from bored to board.

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Before Professor Plum, Miss Scarlett and Colonel Mustard gathered on a game board to claim their first victim—wielding a revolver, a rope or a lead pipe -British musician Anthony Pratt was watching murder-mystery scenarios unfold in European country mansions, where he played piano. Long before that game board became a global multi-million-seller and was inducted into the Toy Hall of Fame, Pratt was taking mental notes as guests in these elegant homes play-acted dastardly crimes involving skulking, shrieking, and falling ‘dead’ to the floor.

Years later, during World War II, Pratt recreated those murder-mystery parlor games in miniature, as a board game called Murder! (later Clue). The longtime Birmingham resident, who worked in a local munitions factory during the war, invented the suspects and weapons between 1943 and 1945, as a way to pass the long nights stuck indoors during air-raid blackouts. His wife, Elva, assisted, designing it on their dining-room table.

By that time, Pratt had become something of a crime aficionado. HIs daughter Marcia Davies said her father was an avid reader of murder fiction by Raymond Chandler and others. “He was fascinated by the criminal mind,” Davies said of her father. “When I was little he was forever pointing out sites of famous murders to me.”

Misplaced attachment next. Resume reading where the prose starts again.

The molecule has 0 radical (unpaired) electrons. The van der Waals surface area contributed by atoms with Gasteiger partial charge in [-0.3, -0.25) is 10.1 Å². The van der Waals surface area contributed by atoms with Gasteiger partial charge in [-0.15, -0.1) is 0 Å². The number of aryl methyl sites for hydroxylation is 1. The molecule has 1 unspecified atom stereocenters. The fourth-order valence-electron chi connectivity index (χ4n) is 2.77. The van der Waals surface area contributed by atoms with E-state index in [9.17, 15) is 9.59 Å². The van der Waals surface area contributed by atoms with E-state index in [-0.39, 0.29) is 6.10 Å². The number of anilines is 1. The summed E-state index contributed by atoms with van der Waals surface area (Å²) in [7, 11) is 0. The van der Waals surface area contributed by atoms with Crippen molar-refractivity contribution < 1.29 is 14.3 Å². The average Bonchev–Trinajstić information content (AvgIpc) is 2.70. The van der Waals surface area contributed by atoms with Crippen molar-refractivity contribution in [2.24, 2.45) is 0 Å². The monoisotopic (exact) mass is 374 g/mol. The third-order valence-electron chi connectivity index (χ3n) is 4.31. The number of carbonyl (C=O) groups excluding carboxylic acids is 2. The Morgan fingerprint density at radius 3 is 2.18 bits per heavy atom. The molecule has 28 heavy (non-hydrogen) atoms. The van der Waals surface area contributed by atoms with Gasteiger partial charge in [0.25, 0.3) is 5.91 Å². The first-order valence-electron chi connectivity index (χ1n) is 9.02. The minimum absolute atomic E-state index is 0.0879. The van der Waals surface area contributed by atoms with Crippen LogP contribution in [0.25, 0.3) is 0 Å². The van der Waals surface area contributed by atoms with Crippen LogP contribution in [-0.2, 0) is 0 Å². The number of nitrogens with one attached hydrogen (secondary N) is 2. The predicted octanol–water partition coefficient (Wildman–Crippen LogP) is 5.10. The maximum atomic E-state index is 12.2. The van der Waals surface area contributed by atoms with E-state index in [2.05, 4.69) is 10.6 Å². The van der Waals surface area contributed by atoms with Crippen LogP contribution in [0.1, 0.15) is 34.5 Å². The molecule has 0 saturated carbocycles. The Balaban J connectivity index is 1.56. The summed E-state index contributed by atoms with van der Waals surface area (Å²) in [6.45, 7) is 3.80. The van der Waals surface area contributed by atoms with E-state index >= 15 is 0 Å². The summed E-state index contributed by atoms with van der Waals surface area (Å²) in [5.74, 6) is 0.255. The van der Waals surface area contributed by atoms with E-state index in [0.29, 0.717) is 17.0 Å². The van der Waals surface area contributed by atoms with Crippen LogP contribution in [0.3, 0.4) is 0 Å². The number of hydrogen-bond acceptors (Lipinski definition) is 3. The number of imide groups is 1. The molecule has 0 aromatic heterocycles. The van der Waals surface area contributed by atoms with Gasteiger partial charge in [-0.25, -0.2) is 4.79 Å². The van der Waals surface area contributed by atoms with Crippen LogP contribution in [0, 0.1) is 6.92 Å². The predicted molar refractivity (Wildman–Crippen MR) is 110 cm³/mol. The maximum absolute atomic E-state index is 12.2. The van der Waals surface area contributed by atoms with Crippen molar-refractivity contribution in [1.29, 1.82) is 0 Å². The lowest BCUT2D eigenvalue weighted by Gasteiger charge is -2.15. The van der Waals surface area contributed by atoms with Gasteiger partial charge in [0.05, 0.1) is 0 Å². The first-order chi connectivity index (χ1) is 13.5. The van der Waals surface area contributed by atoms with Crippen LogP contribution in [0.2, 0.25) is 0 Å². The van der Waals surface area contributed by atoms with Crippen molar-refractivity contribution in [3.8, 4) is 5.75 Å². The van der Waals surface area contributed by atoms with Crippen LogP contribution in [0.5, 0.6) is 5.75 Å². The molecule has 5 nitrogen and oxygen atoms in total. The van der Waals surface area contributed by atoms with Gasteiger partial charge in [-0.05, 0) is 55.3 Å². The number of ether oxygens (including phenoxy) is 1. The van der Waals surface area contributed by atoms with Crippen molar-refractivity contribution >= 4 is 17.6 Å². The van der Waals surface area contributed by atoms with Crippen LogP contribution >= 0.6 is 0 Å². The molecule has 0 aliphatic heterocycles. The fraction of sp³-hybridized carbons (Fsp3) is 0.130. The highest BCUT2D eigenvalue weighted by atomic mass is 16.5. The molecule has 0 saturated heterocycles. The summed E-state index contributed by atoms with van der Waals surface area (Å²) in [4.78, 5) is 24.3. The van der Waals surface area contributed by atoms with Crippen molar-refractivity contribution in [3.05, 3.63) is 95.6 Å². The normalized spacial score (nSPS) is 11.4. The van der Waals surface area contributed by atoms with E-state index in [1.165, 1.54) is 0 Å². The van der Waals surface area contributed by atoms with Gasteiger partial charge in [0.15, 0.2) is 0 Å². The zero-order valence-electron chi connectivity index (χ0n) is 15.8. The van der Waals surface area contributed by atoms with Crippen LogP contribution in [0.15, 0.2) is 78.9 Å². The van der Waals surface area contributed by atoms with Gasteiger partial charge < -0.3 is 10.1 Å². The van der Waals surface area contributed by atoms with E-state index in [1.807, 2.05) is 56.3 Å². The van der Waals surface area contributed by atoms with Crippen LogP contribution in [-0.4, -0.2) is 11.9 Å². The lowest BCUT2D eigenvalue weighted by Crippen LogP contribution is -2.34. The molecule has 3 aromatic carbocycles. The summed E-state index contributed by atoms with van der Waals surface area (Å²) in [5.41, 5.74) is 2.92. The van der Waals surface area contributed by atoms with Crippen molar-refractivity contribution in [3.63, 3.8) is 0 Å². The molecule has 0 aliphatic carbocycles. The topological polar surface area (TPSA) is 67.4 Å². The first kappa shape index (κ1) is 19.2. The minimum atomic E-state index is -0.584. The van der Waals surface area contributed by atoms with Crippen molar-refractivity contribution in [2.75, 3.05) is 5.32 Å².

In 1947, Pratt patented and sold it to a U.K.-based game manufacturer named Waddington’s and its American counterpart, Parker Brothers. But because of post-war shortages the game was not released until 1949—as Cluedo in England and Clue in the United States. In both versions, the object is for players to collect clues to figure out the murder suspect, weapon and location. The game took place in a Victorian mansion. The victim’s name? Mr. Boddy.

Cluedo inventor Anthony Pratt
“is it worse to be scared than to be bored? – that is the question.”
gertrude stein

69 responses »

  1. Mr. Boddy—that’s classic! I didn’t know there was a Toy Hall of Fame, but Clue does belong there. My cousin’s wife worked for a toy company. Her job (she’s now retired) was to create new toy ideas. Imagine being an adult who gets to play with toys all day.

    Liked by 2 people

  2. Wow, I had no idea! Loved the game as a kid, and murder mysteries too. I remember a school librarian in my elementary years who turned me on to mystery authors, including Sir Arthur Conan Doyle. I was hooked from then on.

    Liked by 2 people

  3. I loved Cluedo as a child, and played it with my children when they were growing up. I’ve recently started playing with my grandchildren. What joy! It’s a great game to play when schools are in lockdown. So many skills are needed for playing. And children could make up their own characters and weapons and perhaps a different board too. No need to be bored then. 🙂

    Liked by 2 people

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